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march, 2019

2019fri01mar7:30 pm9:30 pmCorinne Bailey Rae7:30 pm - 9:30 pm Maui Arts & Cultural Center, One Cameron Way Kahului, HI 96732 Event Organized By: Maui Arts and Cultural Center

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Event Details

Corinne Bailey Rae
Castle Theater

GET TICKETS

Friday, March 1, 2019 – 7:30 PM

With Special Guest Mike Love

From Leeds, England, singer/songwriter/musician Corinne Bailey Rae shot to stardom with her self-titled #1 UK debut album in 2006, featuring the global hits “Put Your Records On“ and “Like A Star”.

Bailey Rae has received two Grammy Awards, two MOBOS (the UK’s Music of Black Origin awards), alongside multiple nominations including BRIT and BET Awards. She was awarded her first Grammy in 2008 for Album of the Year when featured on Herbie Hancock’s River: The Joni Letters.  Her second album, The Sea(2010) was nominated for the prestigious Mercury Music Prize. The subsequent EP Is This Love garnered a Grammy for Best R&B Performance.

Bailey Rae returned in 2016 with “boundary-defying, epic music” (NPR) for her third studio album, The Heart Speaks in Whispers, also declared “the best R&B of 2016” (The Guardian). The album featured the stunning “Green Aphrodisiac” named one of the “10 best R&B songs of 2016” (Billboard) and selected by President Obama for his summer playlist. The new songs soared in her live performances as Bailey Rae embarked on a worldwide tour, including festivals and a special guest appearance for Stevie Wonder’s BST Hyde Park London concert.

Bailey Rae continues to collaborate and perform with artists across musical genres, including Mary J Blige, Al Green, Herbie Hancock, KING, Paul McCartney, Kele Okereke (Bloc Party), the Preservation Hall Jazz Band, Questlove, Salaam Rami, RZA, Tyler The Creator, Paul Weller, Stevie Wonder, Tracey Thorn, Logic, Mick Jenkins, and many more!

CLICK HERE to see a live performance of her hit, “Put Your Records On”

CLICK HERE for a video about Corinne’s Hawai’i debut!

CLICK HERE for the menu

Tickets: $35, $55, $75, $125 (plus applicable fees)

Time

(Friday) 7:30 pm - 9:30 pm

Location

Maui Arts & Cultural Center

One Cameron Way Kahului, HI 96732

Organizer

Maui Arts and Cultural Center808-242-ARTS (2787) One Cameron Way Kahului, HI 96732

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EXPLANATION OF HAWAIIAN LANGUAGE

Written Hawaiian uses two diacritical markings as pronunciation guides:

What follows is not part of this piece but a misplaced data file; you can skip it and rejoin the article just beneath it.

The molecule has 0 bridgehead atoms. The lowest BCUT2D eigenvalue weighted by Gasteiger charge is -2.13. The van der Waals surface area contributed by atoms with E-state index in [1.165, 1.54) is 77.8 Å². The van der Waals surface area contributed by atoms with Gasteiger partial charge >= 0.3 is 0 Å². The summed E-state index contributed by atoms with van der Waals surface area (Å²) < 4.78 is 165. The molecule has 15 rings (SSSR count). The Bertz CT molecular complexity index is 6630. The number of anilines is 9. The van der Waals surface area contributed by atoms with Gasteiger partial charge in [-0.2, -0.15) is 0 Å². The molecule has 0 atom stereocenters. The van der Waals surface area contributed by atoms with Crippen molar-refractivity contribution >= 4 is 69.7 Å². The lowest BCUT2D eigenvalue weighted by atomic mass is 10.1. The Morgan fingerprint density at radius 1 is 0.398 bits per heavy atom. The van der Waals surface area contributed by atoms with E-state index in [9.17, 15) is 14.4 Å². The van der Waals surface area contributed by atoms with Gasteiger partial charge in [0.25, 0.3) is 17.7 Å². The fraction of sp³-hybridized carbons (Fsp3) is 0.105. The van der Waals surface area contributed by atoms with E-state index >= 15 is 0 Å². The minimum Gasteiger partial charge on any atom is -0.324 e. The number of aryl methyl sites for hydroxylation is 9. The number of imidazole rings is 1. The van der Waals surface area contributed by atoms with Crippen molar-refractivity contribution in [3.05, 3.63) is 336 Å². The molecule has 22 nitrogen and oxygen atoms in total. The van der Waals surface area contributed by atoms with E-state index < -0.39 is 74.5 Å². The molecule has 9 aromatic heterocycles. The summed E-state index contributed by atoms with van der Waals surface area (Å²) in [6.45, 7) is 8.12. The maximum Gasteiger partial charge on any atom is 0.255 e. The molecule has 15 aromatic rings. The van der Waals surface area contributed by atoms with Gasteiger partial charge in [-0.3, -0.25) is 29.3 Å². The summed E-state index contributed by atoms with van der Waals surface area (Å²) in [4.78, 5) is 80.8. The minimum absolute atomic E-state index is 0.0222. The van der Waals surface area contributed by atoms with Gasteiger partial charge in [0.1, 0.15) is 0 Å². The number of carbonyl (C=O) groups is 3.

• The ‘okina, which is typographically represented as a reversed apostrophe. In spoken Hawaiian, the ‘okina indicates a glottal stop, or clean break between vowels. If your browser supports this display (and it may not, depending on browser type and settings), an ‘okina should look like this: ‘. If browsing conditions do not support this display, you might be seeing a box, a blank space, or odd-looking character instead.
  • The kahako, or macron, which is typographically represented as a bar above the letter, as in ā (again, you will see it correctly only if your browser delivers it correctly). The macron on a vowel indicates increased duration in pronunciation of the vowel that it appears over.

Web browsers sometimes have difficulty reproducing these markings without the use of graphics, special fonts, or special coding. Even correctly authored Web pages that use Unicode coding may be transmitted through a server that displays the symbols incorrectly or the browser may use a replacement font that displays these incorrectly.

Since most browsers can and do display the ASCII grave symbol (‘) as coded, this site uses the grave symbol to represent the ‘okina. We do depict the correct ‘okina on all pages in the title graphic because it is embedded in the graphic and not displayed as text.

The kahako/macron is more problematic. Given the problems with displaying this with current technology, some websites resort to displaying these with diaeresis characters instead, as in ä, which will appear in most browsers (but not all) as an “a” with two dots over it. However, this is not a desirable solution because it doesn’t work uniformly in all browser situations. Until Unicode fonts are more universally displayable, the site reluctantly omits the kahako from most text.

For up-to-date information on how to display the Hawaiian language on websites, visit http://www.olelo.hawaii.edu/enehana/unicode.php by the Kualono Hawaiian Language Center of the University of Hawaii. General information on these issues can also be found at http://en.wikipedia.org/wiki/%E2%80%98Okina and http://en.wikipedia.org/wiki/Macron.

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